MLK Jr. niece speaks to crowd

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MONTPELIER, Vt. (AP) – The niece of Martin Luther King, Jr., energized anti-abortion activists Saturday, urging them to continue to speak out against abortion, during an annual protest of the 1973 Supreme Court decision legalizing abortion in the United States.

“The babies need us,” Alveda King told a packed state House chamber. “You know, they’re like a slave in the womb of a mom. The mom’s deciding whether they will live or die. It’s civil rights.”

More than 350 protesters braved subzero temperatures marching through the city streets to the Statehouse for the rally. Adults of all ages and children carried “Defend Life,” “Stop Abortion Now,” and “Abortion Kills Children” signs while a group of teenagers, members of the Diocese Youth Council, chanted at the end of the parade.

The Most Rev. Salvatore R. Matano said he was inspired by the number of young people at the rally.

Olivia Durham, 42, of Barre, marched with her husband and three sons. “It’s good for them to see that abortion is a real thing,” she said of her sons. “They get to see the effects of abortion on families.”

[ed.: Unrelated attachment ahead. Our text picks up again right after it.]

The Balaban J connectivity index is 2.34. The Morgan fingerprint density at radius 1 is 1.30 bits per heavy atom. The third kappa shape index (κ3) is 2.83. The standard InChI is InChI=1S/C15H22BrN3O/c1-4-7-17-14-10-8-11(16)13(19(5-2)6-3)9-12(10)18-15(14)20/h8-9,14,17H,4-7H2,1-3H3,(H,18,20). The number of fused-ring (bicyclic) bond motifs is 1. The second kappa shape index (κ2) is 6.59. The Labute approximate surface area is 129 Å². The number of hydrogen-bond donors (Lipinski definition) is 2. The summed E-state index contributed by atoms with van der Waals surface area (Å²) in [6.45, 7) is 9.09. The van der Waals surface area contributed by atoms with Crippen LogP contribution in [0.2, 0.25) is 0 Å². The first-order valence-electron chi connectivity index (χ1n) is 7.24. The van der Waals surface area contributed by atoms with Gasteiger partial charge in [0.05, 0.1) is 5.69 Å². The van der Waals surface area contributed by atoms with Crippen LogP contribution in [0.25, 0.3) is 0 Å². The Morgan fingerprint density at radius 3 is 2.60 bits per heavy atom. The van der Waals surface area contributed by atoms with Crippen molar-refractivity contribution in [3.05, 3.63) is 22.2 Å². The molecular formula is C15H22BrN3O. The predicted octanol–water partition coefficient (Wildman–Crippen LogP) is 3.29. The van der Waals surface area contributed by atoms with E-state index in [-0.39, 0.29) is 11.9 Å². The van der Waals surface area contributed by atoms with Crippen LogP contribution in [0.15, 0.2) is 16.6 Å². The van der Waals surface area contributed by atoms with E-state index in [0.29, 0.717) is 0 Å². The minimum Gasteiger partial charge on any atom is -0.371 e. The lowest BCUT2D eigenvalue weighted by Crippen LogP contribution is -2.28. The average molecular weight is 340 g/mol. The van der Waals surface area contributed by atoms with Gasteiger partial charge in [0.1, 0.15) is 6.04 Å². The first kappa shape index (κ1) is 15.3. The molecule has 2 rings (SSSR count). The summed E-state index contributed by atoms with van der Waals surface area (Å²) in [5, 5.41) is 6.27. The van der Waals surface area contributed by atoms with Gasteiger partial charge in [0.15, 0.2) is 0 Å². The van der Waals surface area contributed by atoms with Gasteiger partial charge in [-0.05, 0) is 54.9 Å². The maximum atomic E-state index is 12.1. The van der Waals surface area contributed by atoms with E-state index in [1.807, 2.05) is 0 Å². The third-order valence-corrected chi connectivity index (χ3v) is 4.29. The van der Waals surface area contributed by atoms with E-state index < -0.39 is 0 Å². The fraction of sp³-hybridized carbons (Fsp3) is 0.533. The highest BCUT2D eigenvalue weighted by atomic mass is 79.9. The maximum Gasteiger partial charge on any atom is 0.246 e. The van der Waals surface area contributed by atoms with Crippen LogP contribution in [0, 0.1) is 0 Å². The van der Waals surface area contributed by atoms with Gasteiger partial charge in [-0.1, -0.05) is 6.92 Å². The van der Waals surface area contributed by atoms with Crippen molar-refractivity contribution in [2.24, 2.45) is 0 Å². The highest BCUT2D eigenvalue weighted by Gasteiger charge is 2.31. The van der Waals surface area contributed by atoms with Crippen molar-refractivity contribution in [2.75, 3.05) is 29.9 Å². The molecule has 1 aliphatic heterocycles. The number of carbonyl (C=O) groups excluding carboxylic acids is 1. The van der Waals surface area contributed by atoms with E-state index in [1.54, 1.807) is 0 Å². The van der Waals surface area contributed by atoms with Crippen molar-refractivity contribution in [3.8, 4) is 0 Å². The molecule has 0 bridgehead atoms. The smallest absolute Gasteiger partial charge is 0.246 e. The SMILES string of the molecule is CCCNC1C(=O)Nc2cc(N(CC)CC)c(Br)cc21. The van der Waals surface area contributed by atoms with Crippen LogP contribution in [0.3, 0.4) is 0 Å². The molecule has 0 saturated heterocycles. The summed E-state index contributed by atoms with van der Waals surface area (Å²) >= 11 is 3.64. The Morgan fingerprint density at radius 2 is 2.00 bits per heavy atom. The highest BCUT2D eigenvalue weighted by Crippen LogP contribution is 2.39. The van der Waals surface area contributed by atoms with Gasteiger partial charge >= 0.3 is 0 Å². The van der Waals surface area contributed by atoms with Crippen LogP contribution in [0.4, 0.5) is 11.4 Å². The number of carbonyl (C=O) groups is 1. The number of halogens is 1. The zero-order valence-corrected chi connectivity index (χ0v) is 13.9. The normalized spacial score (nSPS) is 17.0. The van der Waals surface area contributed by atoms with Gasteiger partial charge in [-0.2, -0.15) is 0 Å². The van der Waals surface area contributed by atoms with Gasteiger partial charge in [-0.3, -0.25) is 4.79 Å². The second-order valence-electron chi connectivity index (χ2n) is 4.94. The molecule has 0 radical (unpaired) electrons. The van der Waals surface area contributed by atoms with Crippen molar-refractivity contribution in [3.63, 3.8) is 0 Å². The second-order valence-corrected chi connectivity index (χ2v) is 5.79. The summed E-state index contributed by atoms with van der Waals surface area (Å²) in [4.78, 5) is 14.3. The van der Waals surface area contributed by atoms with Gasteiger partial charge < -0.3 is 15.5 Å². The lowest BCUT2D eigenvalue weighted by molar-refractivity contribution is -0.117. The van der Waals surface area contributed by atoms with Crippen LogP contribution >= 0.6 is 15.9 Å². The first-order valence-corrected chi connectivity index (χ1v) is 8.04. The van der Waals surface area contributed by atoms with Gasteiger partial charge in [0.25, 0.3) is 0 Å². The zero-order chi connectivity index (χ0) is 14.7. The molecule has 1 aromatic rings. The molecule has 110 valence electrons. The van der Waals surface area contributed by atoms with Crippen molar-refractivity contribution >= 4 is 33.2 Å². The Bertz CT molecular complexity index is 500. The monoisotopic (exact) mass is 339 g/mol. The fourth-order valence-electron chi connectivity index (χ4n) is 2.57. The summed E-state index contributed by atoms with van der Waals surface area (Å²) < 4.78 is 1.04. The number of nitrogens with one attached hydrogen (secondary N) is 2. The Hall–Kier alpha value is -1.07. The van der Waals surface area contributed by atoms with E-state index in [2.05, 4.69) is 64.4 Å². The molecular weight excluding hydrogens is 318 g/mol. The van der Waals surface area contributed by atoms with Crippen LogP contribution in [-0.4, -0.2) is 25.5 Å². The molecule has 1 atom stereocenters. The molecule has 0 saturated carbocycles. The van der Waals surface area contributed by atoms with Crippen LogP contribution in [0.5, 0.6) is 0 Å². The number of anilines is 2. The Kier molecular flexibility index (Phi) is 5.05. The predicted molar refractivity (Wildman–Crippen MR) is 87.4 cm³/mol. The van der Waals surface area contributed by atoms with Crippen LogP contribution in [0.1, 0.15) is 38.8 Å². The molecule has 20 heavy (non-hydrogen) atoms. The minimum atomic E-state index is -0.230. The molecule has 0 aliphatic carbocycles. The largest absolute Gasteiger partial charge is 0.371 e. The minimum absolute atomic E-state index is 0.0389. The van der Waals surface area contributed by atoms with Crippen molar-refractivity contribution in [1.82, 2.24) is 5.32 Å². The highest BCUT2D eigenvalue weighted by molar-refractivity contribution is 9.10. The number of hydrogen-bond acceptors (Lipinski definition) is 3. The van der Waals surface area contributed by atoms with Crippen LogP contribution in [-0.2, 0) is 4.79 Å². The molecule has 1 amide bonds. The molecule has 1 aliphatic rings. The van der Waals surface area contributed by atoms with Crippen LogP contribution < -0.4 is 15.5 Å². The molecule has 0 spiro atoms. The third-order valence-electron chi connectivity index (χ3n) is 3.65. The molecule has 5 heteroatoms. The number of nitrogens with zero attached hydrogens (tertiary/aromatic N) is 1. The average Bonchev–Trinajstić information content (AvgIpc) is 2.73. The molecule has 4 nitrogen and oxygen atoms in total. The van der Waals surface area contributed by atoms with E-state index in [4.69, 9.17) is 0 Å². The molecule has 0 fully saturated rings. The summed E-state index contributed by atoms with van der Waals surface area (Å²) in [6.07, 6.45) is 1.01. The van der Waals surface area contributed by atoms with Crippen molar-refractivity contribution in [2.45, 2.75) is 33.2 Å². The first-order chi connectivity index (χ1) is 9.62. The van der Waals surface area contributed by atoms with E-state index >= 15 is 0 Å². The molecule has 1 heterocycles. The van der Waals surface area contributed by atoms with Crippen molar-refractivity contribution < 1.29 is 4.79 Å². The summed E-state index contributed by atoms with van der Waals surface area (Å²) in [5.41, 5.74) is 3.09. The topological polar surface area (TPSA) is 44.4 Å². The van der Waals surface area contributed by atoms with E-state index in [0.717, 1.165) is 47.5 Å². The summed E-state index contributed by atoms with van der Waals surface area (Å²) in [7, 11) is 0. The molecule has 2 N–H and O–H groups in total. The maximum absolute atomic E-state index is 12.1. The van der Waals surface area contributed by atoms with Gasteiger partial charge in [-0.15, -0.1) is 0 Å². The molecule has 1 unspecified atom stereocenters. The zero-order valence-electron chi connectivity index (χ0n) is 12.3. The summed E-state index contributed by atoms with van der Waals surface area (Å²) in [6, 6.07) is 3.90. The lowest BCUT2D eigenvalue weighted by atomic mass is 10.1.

Eileen Haupt, 47, of Jericho, who attended the rally with her husband and two young daughters, said she made the trip to Montpelier “to be a witness for the sanctity of life.”

King said supporting abortion rights contradicted her uncle’s dedication to nonviolence.

She cited a speech in which King, the civil rights leader who was shot dead in 1968, said, “The Negro cannot win if he is willing to sacrifice the lives of his children for personal comfort and safety.”

Planned Parenthood, which praised King with an award in 1966 for fighting bigotry and his dedication to the advancement of social justice and human dignity, did not return a phone call seeking comment.

King, 56, had two abortions herself. She says one was administered involuntarily by doctors two years before Roe vs. Wade and the second occurred after abortion was legalized.

She planned to have a third abortion when she said she was urged by two African American men, her grandfather, the father of Martin Luther King, Jr., and her boyfriend, not to.

“A woman has a right to choose what she does with her body, of course she does. But I had to admit right then that baby was not my body,” she said. “I did not have the right to kill another person, and so I admitted that, and as soon as I admitted that things began to change for me.”

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